The student news site of Diablo Valley College.

The Inquirer

The student news site of Diablo Valley College.

The Inquirer

The student news site of Diablo Valley College.

The Inquirer

Students speak out in silent protest.

Student Lizbeth Brown reading the outline for day of silence (Mariana Ramos/The Inquirer)

The Queer-Straight Alliance will have a three-hour demonstration today for Day of Silence in the quad.

Day of Silence is an event sponsored by the Gay, Lesbian and Straight Education Network.

The National Day of Silence is observed throughout the country by students who advocate against Lesbian Gay Bi-sexual Transgender bullying in schools.

Through their demonstrations, they hope to generate more awareness for their cause.

“Chalk” outlines were taped on walkways throughout the campus with information about members of the LGBT community that are remembered as victims of bullying and hate crimes.

 “Even as we were laying them down, people were stopping to read them,” co-advisor Martha Dixon said. “I think they are tremendously effective in getting attention focused on the hate crimes against persons in the LGBT community.”

The demonstration will occur today in the quad from 12 to 2 p.m. Club members will stage scenes and staff tables with information about QSA and Day of Silence.

At 1:15 p.m., the club will lead a silent march along with any students who want to join.

The procession will progress through the school, onto Viking Drive and Contra Costa Boulevard, down Golf Club Road and back to the Student Union Building between 2 and 3 p.m.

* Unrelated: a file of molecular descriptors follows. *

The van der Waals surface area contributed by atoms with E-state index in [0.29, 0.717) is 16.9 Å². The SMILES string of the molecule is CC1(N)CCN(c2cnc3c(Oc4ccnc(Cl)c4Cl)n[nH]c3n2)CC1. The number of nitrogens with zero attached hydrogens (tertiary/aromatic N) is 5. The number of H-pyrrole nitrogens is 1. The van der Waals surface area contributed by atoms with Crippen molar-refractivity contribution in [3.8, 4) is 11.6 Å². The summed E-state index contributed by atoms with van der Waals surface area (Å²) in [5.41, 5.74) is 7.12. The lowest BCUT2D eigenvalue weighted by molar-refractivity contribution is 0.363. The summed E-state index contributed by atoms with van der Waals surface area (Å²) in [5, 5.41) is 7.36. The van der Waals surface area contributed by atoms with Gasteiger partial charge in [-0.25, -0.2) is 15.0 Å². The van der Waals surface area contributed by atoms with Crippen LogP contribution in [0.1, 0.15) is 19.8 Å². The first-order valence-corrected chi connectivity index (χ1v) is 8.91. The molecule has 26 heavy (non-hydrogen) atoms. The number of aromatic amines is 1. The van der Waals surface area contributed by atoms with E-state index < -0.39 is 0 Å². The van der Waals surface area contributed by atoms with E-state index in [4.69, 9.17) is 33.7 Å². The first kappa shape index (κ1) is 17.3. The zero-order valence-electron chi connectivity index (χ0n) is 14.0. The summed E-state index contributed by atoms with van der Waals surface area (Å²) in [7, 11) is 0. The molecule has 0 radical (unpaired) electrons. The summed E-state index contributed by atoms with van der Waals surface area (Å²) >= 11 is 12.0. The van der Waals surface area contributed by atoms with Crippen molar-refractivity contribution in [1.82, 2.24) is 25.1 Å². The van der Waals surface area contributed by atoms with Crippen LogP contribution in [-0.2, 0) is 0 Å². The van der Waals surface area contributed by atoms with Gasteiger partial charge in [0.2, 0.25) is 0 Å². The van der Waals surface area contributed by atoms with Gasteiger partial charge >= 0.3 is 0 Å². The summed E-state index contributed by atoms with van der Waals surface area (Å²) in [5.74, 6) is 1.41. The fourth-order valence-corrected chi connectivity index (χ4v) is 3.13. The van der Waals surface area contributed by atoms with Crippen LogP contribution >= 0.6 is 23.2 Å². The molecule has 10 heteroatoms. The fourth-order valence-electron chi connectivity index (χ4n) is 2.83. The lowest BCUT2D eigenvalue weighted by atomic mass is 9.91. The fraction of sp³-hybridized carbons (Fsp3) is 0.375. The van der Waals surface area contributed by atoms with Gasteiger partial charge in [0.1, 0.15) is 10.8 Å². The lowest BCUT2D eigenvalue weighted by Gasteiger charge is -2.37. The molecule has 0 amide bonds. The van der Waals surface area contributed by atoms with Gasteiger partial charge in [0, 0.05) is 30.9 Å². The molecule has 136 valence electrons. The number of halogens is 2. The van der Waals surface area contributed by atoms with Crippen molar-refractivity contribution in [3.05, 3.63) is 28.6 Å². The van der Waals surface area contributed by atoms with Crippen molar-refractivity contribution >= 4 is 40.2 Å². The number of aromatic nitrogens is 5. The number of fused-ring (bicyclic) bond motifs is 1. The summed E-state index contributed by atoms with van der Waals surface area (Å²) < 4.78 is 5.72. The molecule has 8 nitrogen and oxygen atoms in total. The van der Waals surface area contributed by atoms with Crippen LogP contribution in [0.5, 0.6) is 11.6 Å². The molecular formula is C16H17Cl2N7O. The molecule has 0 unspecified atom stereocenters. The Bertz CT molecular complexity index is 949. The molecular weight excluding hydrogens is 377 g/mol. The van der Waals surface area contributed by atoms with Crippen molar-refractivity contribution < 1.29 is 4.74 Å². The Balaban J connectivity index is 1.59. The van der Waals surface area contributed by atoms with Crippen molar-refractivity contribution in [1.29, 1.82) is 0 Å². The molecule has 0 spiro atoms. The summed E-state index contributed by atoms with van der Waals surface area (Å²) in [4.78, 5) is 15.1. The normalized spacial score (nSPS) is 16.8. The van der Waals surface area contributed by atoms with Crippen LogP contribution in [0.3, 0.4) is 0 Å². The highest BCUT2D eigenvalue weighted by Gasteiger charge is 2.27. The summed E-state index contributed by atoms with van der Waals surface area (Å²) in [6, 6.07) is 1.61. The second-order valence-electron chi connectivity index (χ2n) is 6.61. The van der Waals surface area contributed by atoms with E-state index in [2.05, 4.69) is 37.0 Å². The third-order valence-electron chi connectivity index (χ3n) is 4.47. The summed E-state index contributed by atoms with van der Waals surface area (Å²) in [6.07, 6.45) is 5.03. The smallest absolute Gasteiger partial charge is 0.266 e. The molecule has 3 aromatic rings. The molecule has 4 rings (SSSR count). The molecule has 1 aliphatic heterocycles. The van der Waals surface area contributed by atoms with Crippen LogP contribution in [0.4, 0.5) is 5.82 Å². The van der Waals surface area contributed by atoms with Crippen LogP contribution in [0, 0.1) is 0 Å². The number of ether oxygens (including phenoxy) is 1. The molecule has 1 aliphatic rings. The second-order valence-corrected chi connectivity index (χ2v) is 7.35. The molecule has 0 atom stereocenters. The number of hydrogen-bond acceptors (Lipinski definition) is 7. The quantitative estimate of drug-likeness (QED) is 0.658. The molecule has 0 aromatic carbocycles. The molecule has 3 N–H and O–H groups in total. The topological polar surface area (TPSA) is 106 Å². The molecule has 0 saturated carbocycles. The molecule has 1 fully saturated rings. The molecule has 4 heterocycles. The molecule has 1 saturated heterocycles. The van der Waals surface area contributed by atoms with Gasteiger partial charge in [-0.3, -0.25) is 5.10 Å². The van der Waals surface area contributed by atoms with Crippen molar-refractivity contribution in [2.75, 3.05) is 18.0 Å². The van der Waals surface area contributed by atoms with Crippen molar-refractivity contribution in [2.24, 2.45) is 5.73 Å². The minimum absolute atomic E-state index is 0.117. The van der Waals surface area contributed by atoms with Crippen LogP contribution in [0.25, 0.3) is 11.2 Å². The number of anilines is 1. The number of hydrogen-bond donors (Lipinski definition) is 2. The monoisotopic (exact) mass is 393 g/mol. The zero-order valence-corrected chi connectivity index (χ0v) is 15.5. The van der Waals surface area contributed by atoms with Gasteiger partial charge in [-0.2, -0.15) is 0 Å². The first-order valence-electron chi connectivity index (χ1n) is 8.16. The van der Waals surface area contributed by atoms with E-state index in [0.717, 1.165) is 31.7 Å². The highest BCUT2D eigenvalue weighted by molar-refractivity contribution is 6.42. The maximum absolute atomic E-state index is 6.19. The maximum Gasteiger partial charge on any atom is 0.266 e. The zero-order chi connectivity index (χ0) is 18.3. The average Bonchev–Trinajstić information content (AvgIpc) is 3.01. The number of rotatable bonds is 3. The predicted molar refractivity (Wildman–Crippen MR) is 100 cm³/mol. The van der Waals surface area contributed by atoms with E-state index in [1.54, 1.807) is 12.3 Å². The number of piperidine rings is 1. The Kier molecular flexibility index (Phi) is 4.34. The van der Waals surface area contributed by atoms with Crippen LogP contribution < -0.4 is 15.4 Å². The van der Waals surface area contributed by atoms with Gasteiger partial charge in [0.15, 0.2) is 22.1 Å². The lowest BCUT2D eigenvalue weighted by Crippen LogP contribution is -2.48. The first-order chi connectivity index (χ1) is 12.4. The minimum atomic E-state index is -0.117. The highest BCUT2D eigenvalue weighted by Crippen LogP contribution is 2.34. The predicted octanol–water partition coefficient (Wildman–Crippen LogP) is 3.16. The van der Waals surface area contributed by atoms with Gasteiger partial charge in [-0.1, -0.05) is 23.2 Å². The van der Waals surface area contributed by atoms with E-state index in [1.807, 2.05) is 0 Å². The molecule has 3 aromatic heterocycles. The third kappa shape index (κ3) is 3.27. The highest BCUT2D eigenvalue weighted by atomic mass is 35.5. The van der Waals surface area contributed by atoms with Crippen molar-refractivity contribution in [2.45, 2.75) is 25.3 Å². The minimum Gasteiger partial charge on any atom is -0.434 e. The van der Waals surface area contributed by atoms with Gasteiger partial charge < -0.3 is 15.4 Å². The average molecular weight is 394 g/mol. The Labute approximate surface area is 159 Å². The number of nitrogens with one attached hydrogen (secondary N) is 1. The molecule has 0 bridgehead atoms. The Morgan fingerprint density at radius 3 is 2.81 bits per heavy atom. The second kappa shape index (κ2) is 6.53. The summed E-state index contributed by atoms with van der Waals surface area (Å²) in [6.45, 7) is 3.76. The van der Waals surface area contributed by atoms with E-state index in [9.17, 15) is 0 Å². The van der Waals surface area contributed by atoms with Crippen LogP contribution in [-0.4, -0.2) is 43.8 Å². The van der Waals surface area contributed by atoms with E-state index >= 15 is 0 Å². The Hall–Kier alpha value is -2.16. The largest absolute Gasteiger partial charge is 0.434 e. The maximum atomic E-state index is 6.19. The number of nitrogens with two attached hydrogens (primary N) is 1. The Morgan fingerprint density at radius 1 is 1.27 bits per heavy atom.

The club will then hold a “Breaking the Silence” party in the Student Union Club Room.

“Every time I hear someone say, ‘That’s so gay,’ I stop and ask what they mean by that. It’s never a reference to homosexuality literally,” Co adviser Lisa Orta said. “I hope the Day of Silence will at least silence the slur and encourage people to really listen to what they are saying,”

Along with Day of Silence, QSA has put together many panels for students who have questions about LGBT issues, including human sexuality classes and Q-and-A sessions.

The QSA also works with the Rainbow Community Center which offers counseling for people of all ages with many issues.

QSA Vice President Keith Montes feels that the group’s aims are very pertinent to the student.

“I want to announce it to the ASDVC board, at LGBT events, and on the student email system, so more students can be aware of the issues,” Montes said.

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Gerardo Recinos, Sports editor
Staff member and sports editor.

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Students speak out in silent protest.